No one—and I mean no one—is exempt from being offended.
Remember John the Baptist?
You may be thinking, “Surely not him. Someone who eats locusts and honey and dresses in camel’s hair is surely past the point of being offended. He was one committed dude—magna cum laude in the halls of religious excellence as far as I’m concerned!”
But unfortunately offense happens to the best of the best!
In Matthew 11:2–3 the Bible says that when John was in prison, he heard about the things Jesus was doing, and he sent his disciples to ask Him, “Are you the one who is to come, or should we expect someone else?” Can you imagine? John, who saw the dove descend upon Jesus’s head and simultaneously heard a voice from heaven say, “This is My beloved Son, in whom I am well pleased,” suddenly isn’t sure that Jesus is the promised Messiah.
He had a moment of doubt and voiced it by sending his disciples to question Jesus.
Now, I think that if I saw a dove descend on Jesus and heard a voice from heaven saying Jesus was His beloved Son, that would be all I’d need to be convinced. But when God isn’t doing what we expect Him to do for us at the present time, in our present circumstances, offense can easily slip right in, and we can start to question the sovereignty of God.
I believe that’s what happened with John.
He was in prison, and Isaiah 61 clearly states that the Messiah came to set the prisoner free. Why wasn’t Jesus setting John free? After all, he fit the criteria. He was in prison, he was doing God’s will, and he was Jesus’s cousin to boot!
I wonder if John’s imprisonment affected his parents, Elizabeth and Zechariah. I wonder if it caused a rift between them and their cousins Mary and Joseph.
Perhaps that’s why Jesus said in Luke 7:23, “Blessed is he who is not offended because of Me” (nkjv).
How often have we been offended because of what God has allowed to happen to us or because of what He didn’t allow to happen to us? Failed expectations and disappointments are a great source of offense.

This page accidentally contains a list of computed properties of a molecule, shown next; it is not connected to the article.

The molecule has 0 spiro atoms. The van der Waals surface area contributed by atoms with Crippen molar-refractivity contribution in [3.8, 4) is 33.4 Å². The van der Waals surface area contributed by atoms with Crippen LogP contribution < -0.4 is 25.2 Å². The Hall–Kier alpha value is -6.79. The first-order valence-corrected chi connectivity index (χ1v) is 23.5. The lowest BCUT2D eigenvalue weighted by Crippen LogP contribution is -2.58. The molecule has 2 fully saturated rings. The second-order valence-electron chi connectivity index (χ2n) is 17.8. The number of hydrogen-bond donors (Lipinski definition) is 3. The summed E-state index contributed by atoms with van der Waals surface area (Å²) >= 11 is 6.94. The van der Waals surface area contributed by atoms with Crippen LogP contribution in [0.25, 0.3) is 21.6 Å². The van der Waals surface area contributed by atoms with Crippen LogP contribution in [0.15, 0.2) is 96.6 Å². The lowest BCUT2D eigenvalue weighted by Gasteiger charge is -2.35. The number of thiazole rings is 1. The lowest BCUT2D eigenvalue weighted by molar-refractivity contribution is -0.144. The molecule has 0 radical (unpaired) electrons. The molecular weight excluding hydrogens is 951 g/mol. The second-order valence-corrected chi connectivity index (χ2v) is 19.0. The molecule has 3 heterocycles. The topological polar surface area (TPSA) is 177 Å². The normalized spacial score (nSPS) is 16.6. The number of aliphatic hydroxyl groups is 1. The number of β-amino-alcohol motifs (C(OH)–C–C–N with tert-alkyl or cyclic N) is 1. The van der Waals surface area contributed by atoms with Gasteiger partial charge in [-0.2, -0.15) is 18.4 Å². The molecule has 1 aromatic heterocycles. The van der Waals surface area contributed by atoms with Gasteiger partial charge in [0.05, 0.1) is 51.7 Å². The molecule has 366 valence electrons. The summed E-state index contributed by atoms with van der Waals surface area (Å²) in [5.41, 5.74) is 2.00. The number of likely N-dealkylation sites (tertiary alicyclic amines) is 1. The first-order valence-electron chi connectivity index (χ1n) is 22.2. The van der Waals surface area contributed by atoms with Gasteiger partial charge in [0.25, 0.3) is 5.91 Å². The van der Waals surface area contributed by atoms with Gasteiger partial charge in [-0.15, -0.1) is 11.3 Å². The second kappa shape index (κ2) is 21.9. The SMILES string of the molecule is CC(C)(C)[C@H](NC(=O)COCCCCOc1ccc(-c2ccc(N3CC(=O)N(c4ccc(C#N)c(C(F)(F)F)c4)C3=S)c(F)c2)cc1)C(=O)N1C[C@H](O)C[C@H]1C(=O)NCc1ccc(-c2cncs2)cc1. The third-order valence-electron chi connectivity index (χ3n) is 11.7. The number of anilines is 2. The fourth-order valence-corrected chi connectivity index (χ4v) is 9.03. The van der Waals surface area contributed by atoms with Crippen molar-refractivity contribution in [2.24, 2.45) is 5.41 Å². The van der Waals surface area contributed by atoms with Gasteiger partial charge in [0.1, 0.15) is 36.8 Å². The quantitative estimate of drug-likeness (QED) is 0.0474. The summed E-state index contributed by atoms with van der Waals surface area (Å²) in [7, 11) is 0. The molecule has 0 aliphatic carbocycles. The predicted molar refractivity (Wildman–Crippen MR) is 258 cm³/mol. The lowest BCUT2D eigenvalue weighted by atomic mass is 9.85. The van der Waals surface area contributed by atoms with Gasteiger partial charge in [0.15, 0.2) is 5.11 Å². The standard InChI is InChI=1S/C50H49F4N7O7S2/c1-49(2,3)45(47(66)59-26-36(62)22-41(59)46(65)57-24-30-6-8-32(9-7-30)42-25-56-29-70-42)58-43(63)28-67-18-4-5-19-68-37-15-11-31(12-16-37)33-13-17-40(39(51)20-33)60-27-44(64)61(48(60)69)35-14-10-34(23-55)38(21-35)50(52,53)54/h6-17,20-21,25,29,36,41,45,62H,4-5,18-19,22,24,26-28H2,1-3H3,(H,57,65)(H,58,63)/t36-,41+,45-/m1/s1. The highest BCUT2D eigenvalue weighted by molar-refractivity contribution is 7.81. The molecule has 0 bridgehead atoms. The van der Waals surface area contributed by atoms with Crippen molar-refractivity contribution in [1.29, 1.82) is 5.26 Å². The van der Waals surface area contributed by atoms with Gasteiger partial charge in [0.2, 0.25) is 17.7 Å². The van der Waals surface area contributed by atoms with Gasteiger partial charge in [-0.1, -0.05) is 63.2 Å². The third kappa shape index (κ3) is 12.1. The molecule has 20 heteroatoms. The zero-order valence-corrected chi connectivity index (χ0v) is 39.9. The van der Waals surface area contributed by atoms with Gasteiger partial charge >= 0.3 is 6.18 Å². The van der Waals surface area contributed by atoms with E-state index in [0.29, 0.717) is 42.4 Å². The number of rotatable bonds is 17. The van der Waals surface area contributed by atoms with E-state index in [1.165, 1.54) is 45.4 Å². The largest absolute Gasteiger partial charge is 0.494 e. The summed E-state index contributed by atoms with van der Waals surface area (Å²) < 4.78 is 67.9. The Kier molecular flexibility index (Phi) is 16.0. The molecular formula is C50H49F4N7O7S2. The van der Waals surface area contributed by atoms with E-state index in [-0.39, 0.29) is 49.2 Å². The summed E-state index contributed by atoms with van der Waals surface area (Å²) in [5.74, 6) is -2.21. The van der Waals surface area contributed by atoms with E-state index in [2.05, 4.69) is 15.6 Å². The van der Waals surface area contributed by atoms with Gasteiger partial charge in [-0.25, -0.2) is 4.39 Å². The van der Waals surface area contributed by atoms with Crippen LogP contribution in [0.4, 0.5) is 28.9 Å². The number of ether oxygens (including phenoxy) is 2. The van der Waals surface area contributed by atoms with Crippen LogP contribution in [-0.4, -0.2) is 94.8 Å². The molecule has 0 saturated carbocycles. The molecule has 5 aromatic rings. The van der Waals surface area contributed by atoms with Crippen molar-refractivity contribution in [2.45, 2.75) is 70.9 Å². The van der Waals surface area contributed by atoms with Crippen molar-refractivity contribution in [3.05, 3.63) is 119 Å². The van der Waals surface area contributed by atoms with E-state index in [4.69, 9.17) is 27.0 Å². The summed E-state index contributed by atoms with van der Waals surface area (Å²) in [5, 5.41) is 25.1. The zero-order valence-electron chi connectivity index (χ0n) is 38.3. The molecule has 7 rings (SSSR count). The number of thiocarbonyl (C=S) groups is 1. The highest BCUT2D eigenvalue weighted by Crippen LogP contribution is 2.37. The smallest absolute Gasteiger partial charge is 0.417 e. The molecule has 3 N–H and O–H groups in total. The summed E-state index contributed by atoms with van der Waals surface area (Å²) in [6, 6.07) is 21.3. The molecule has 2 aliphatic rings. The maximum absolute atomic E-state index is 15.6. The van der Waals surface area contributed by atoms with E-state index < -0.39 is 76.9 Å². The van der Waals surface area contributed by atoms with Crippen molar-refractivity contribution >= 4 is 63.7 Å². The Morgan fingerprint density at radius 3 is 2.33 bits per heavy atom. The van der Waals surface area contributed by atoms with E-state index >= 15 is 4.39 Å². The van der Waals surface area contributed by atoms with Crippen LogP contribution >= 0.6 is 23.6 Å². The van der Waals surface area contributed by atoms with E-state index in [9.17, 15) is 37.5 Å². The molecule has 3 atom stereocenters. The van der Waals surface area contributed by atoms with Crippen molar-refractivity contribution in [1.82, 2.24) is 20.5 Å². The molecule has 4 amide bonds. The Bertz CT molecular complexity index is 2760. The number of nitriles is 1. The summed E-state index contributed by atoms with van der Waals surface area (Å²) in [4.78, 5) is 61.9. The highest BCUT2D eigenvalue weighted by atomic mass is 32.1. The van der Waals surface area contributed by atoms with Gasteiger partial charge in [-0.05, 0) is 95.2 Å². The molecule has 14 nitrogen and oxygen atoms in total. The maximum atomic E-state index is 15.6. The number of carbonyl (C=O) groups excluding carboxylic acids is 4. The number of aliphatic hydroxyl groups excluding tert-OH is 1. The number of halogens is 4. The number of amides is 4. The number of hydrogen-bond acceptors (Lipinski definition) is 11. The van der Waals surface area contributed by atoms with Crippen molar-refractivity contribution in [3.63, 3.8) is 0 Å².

In Luke 17:1 Jesus is having a conversation with His disciples—His peeps. He’s warning them about events that can happen on any given day and that have the potential to trip them up. He wants to prepare them so they will know how to handle these situations when they occur.
Notice I said when they occur, not if.
Please allow me to paraphrase and embellish Luke 17:1 a bit. Jesus is saying, “Listen, fellas, it is simply unthinkable that you could live this life without being offended—unless you live on Mount Kilimanjaro or in a cave or in a house alone and you never answer your doorbell or your phone. This is a definite. You can take it to the bank. Offenses will come. And guys, here’s a little more bad news: not only is offense inevitable, but it’s also going to happen often. And if that’s not bad enough, it’s going to happen between brothers and sisters, people close to you in the church community. And to add insult to injury, God allows it.”
Jesus doesn’t say, “Offense will come, but don’t worry; I’ll protect you.” Or, “Offenses will come but not to My people.”
Offense is an equal-opportunity frustration.
The good news is that God is an equal-opportunity distributor of supernatural defense against it. How we handle offense is the litmus test of our spiritual maturity. It seems in John 17:1 that Jesus is saying offense comes without warning, sort of like a heart attack. Yes, that’s what offense is precisely—an attack on the heart!
Question: Are you offended? If so, ask God today to help alleviate the attack on your heart.
Copyright © 2015 by Maria Durso, All Rights Reserved. Purchase a copy of my new book, From Your Head to Your Heart, on Amazon here.